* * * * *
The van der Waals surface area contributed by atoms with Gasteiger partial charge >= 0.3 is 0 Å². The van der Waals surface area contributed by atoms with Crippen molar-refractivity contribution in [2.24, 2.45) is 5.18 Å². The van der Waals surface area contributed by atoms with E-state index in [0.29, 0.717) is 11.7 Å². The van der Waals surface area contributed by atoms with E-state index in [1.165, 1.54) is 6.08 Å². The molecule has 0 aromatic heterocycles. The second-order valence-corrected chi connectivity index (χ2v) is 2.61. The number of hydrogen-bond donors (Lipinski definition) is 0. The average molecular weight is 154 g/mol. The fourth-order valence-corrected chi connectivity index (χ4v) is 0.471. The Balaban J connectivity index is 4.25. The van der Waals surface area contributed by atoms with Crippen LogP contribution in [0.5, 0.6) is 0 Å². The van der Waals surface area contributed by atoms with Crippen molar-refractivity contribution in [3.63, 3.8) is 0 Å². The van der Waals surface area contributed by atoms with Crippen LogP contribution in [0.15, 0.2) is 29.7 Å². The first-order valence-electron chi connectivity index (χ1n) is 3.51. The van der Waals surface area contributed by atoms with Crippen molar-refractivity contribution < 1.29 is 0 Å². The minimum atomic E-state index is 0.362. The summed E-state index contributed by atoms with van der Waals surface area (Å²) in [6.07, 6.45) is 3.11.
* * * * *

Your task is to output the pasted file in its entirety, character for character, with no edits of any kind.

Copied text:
The van der Waals surface area contributed by atoms with Gasteiger partial charge >= 0.3 is 0 Å². The van der Waals surface area contributed by atoms with Crippen molar-refractivity contribution in [2.24, 2.45) is 5.18 Å². The van der Waals surface area contributed by atoms with E-state index in [0.29, 0.717) is 11.7 Å². The van der Waals surface area contributed by atoms with E-state index in [1.165, 1.54) is 6.08 Å². The molecule has 0 aromatic heterocycles. The second-order valence-corrected chi connectivity index (χ2v) is 2.61. The number of hydrogen-bond donors (Lipinski definition) is 0. The average molecular weight is 154 g/mol. The fourth-order valence-corrected chi connectivity index (χ4v) is 0.471. The Balaban J connectivity index is 4.25. The van der Waals surface area contributed by atoms with Crippen LogP contribution in [0.5, 0.6) is 0 Å². The van der Waals surface area contributed by atoms with Crippen molar-refractivity contribution in [3.63, 3.8) is 0 Å². The van der Waals surface area contributed by atoms with Crippen LogP contribution in [0.15, 0.2) is 29.7 Å². The first-order valence-electron chi connectivity index (χ1n) is 3.51. The van der Waals surface area contributed by atoms with Crippen molar-refractivity contribution < 1.29 is 0 Å². The minimum atomic E-state index is 0.362. The summed E-state index contributed by atoms with van der Waals surface area (Å²) in [6.07, 6.45) is 3.11.